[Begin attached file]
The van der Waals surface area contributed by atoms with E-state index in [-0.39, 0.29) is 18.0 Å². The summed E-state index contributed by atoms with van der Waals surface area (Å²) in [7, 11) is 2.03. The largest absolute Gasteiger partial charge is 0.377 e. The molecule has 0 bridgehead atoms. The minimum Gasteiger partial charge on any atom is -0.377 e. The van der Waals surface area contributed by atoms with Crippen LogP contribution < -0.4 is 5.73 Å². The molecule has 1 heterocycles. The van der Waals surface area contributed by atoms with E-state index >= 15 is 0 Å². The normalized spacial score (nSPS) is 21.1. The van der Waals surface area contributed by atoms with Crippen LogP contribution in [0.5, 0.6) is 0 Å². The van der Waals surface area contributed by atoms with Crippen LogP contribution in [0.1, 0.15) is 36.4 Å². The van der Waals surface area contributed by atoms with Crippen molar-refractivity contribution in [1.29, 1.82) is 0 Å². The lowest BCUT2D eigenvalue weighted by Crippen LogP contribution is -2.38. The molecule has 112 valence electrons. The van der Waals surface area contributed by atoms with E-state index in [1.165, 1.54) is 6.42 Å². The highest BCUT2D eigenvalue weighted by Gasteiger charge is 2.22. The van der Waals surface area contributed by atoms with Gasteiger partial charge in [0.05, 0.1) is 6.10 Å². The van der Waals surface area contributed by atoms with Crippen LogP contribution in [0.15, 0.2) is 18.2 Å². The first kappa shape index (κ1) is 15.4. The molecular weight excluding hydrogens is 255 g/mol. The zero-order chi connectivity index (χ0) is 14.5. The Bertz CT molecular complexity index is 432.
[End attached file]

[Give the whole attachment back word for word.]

The van der Waals surface area contributed by atoms with E-state index in [-0.39, 0.29) is 18.0 Å². The summed E-state index contributed by atoms with van der Waals surface area (Å²) in [7, 11) is 2.03. The largest absolute Gasteiger partial charge is 0.377 e. The molecule has 0 bridgehead atoms. The minimum Gasteiger partial charge on any atom is -0.377 e. The van der Waals surface area contributed by atoms with Crippen LogP contribution < -0.4 is 5.73 Å². The molecule has 1 heterocycles. The van der Waals surface area contributed by atoms with E-state index >= 15 is 0 Å². The normalized spacial score (nSPS) is 21.1. The van der Waals surface area contributed by atoms with Crippen LogP contribution in [0.5, 0.6) is 0 Å². The van der Waals surface area contributed by atoms with Crippen LogP contribution in [0.1, 0.15) is 36.4 Å². The van der Waals surface area contributed by atoms with Crippen molar-refractivity contribution in [1.29, 1.82) is 0 Å². The lowest BCUT2D eigenvalue weighted by Crippen LogP contribution is -2.38. The molecule has 112 valence electrons. The van der Waals surface area contributed by atoms with E-state index in [1.165, 1.54) is 6.42 Å². The highest BCUT2D eigenvalue weighted by Gasteiger charge is 2.22. The van der Waals surface area contributed by atoms with Gasteiger partial charge in [0.05, 0.1) is 6.10 Å². The van der Waals surface area contributed by atoms with Crippen LogP contribution in [0.15, 0.2) is 18.2 Å². The first kappa shape index (κ1) is 15.4. The molecular weight excluding hydrogens is 255 g/mol. The zero-order chi connectivity index (χ0) is 14.5. The Bertz CT molecular complexity index is 432.